Obviously, there are those released from prison and drug abusers.  Even though you have recovered, you are not able to go straight back into the labor force and there might be discrimination against you even if you tried.  You may have lost the work ethic.  After your sentence, you may need a training program or some assistance but they are not offered in the United States. 


Another factor might be that people get disillusioned with the labor market and drop out completely, simply wasting time away.  Those people should really be counted as non-employed/unemployed.  In the U.K., we don’t have this problem. 


The feature of the U.K. is that a lot of the jobs are “zero-hour contracts”—making it a gig economy—that are not regular full-time jobs that would lead to a career.  So these jobs have a high turnover.  Even though the preference would be for regular full-time permanent jobs, if you cannot get them, it is better to have a temporary job than none.  So the picture is not as rosy as it looks.  I do expect it, unfortunately, to worsen due to uncertainties of Brexit hitting the labor market.


Kim: Globally, chronic youth unemployment is a huge challenge for policymakers, business leaders, and academics.  The failure to give young people jobs is a worrisome element of social instability in addition to unemployment itself.  Experts have warned that we now have a “scarred” or “lost” generation in the world economy.  Do you think there is an effective solution to systematically decrease youth unemployment rates?



Pissarides:  First, I have to say that—with the exception of countries like Greece and, to an extent, Spain—I don’t think there is a lost generation because of youth unemployment in Europe, North America, or the fast-growing Asian countries including Korea and China.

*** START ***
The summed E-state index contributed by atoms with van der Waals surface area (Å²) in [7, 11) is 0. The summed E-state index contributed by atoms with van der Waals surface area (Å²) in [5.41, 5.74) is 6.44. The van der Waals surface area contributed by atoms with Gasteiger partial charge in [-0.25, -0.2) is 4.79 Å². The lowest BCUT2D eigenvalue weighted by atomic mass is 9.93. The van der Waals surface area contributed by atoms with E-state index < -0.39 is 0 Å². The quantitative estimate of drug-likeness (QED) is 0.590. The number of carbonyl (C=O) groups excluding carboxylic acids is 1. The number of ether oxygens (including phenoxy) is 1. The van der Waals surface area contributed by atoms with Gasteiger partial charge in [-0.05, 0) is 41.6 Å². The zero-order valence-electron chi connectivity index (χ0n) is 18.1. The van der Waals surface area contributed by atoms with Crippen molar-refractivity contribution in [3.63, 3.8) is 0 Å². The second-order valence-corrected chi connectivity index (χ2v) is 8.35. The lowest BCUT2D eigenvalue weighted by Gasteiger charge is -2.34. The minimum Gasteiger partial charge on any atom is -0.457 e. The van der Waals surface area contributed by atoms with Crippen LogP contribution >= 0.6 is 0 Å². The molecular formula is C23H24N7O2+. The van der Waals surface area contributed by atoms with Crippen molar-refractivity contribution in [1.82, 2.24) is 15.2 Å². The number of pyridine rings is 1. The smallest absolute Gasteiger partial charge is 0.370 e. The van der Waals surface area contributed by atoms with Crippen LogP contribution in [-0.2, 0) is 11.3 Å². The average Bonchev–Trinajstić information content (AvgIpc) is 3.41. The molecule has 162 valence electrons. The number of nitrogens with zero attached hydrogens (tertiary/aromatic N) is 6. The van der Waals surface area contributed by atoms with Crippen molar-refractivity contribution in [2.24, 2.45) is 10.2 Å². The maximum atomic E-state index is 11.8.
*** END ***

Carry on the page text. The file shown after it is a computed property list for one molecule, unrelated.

Youth unemployment is always higher than other kinds of unemployment.  Across OECD, youth unemployment is about twice as high as adult unemployment and there are very good reasons for that: The young people haven’t quite found their niche in the labor market yet; they are job-shopping; they try to see which career they like best; they don’t have experience in job search because they just came out from schools’ and they are starting from the beginning. 


To some extent, it is advantageous to have high youth unemployment on the assumption that the young unemployed are exploring their options in the labor market.  We all know young people who’ve just come out of university of school that have applied to a number of places but mainly received rejections.  They may still have one or two options but they are considering them and thinking whether they should reapply or not.  That’s a very correct logical way of going about the labor market.  It’s how you deal with the frictions and imperfections of the labor market.  When you’re a young person, the state of unemployment is not as objectionable as when you’re in your thirties or forties, have a family and so on.


It’s very difficult to measure how much that additional unemployment should be.  In my view—without very accurate statistics because it’s not possible to get them—youth unemployment being something like up to twice as high as other adult unemployment doesn’t seem too crazy. 


The question is the level of overall unemployment for a country.  If the overall unemployment is 5% and the youth unemployment is 10%, I don’t think there is any big problem.  But if a country has 10-15% unemployment and the youth unemployment is 30%, then you really get into problems.  You need government intervention. 
Greece has something like 25% adult unemployment and 50% youth unemployment.  That means half of the young people are out of work. 


Kim: You have expressed your support for the idea of a universal basic income, as you mentioned this morning.  Switzerland, however, recently proposed a monthly basic income of 2,500 Swiss francs (about USD 1,700) for adults and 625 francs for children, which led to a referendum but 77% of its citizens voted against the proposal.  Could you talk about your reasons for advocating the universal basic income, and about your explanations for the Swiss voting out the proposal?